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This was brought up in another forum:


Right Brain v Left Brain | Herald Sun


The guy who brought it up said to look at it, determine if its spinning clock wise or counter clock wise

then close your eyes and create a spin in your mind that spins in the other direction (like visually imagine a whirlpool going clockwise, or counter clockwise. feel it)

then open your eyes and if you did it right the spinner will be spinning in the opposite direction.

I just did made it flip back and forth a couple times by doing this.


A lot of people have been trying to figure out how this works.

Someone even videotaped it with a camera to see if it flips on its own and apparently it doesn't.


can anyone else make it flip,

or can anyone figure out how this psychology works? :ud:

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People, people... First of all, let's realize that the black figure against the gray background is not rotating either clockwise or counterclockwise, because there is no radial point in the image (a point around which somethings rotates)... It's a two-dimensional image, not three! You perceive it as three-dimensional only because it is an illusion -- an ambiguous illusion that can be "read" in alternative ways. If you stare at the image long enough to disable your three-dimensional illusion perception, you will see that parts of the black image, like the "leg" at an angle, are swinging back and forth like a pendulum, while other parts are swelling and shrinking amorphously (changing shape).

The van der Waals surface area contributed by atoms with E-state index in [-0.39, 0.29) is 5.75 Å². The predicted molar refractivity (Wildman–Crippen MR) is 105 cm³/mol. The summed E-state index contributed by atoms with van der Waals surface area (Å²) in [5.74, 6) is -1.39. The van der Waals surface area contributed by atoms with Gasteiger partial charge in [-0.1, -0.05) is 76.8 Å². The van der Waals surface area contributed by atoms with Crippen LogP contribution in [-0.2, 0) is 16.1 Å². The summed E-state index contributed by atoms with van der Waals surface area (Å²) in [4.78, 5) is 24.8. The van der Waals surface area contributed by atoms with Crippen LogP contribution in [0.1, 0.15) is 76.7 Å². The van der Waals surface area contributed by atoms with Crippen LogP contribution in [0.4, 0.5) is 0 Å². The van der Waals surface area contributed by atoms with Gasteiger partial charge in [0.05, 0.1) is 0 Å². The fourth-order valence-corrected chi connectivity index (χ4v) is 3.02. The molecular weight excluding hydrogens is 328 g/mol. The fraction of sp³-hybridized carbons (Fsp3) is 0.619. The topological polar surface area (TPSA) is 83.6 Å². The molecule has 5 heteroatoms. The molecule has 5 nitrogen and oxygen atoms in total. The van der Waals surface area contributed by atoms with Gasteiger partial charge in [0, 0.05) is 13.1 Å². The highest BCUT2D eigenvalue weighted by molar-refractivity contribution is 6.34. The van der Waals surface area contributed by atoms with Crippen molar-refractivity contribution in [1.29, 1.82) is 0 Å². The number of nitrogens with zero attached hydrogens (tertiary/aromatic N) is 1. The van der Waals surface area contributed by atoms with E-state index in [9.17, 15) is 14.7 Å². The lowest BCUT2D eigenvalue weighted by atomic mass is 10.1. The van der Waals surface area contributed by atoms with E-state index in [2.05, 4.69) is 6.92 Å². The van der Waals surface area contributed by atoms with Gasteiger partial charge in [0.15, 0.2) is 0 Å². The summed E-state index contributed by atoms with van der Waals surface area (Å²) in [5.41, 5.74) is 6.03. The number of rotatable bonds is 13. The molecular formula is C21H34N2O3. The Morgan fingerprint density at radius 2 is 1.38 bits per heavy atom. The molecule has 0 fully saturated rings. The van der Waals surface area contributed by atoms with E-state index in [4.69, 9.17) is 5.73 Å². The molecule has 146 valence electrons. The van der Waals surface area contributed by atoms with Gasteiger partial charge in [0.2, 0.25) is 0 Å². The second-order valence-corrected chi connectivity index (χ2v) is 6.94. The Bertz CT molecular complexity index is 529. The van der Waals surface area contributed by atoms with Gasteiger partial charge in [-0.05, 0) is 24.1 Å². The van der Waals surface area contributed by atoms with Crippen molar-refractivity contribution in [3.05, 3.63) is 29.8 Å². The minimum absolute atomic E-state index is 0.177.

I don't see it that way. do you?

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I find no issue with it at all. What I don't get is how they attribute a perception of counterclockwise rotation to the left side, :phones:. The more one applies logic, fact and examines detail, the more obvious the interpretation of clockwise rotation.


Now, it's true that it's strictly a 2D figure and so there's no rotation either way, but it's clearly the projection of a 3D figure which is asymmetrical and very familiar. Now it's easy to see from the head and shoulders that the more extended arm is her right one, that when it's going rightward it is to the far side, so a perception of rotation in the other way is incompatible with the highly familiar figure that the shape represents. :fluffy:

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This is another strange perceptual thing


How smart is Your Right Foot ? ?


Just try this. It is from an orthopaedic surgeon............


This will boggle your mind and you will keep trying over and over again to

see if you can outsmart your foot, but, you can't. It's preprogrammed in

your brain!


1. While sitting where you are at your desk in front of your

computer, lift your right foot off the floor and make clockwise circles.


2. Now, while doing this, draw the number '6' in the air with

your right hand. Your foot will change direction.


I told you so!!! And there's nothing you can do about it!


You and I both know how stupid it is, but before the day is done you are

going to try it again, if you've not already done so.

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